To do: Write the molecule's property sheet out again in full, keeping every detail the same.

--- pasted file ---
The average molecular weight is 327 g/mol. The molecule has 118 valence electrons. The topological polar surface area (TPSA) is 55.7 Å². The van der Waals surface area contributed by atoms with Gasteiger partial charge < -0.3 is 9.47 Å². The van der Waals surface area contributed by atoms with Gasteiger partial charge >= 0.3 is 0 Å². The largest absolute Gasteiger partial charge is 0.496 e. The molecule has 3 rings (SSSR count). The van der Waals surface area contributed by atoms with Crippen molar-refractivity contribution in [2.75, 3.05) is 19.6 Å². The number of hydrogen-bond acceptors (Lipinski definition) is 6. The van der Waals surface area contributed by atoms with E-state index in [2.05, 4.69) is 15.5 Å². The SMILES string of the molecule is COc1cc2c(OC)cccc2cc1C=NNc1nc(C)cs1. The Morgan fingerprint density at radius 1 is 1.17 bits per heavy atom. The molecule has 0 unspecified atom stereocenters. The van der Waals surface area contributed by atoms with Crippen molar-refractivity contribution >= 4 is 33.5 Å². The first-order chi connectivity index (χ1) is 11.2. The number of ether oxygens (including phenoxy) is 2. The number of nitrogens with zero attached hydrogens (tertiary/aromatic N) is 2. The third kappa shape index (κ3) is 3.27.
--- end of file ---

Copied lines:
The average molecular weight is 327 g/mol. The molecule has 118 valence electrons. The topological polar surface area (TPSA) is 55.7 Å². The van der Waals surface area contributed by atoms with Gasteiger partial charge < -0.3 is 9.47 Å². The van der Waals surface area contributed by atoms with Gasteiger partial charge >= 0.3 is 0 Å². The largest absolute Gasteiger partial charge is 0.496 e. The molecule has 3 rings (SSSR count). The van der Waals surface area contributed by atoms with Crippen molar-refractivity contribution in [2.75, 3.05) is 19.6 Å². The number of hydrogen-bond acceptors (Lipinski definition) is 6. The van der Waals surface area contributed by atoms with E-state index in [2.05, 4.69) is 15.5 Å². The SMILES string of the molecule is COc1cc2c(OC)cccc2cc1C=NNc1nc(C)cs1. The Morgan fingerprint density at radius 1 is 1.17 bits per heavy atom. The molecule has 0 unspecified atom stereocenters. The van der Waals surface area contributed by atoms with Crippen molar-refractivity contribution >= 4 is 33.5 Å². The first-order chi connectivity index (χ1) is 11.2. The number of ether oxygens (including phenoxy) is 2. The number of nitrogens with zero attached hydrogens (tertiary/aromatic N) is 2. The third kappa shape index (κ3) is 3.27.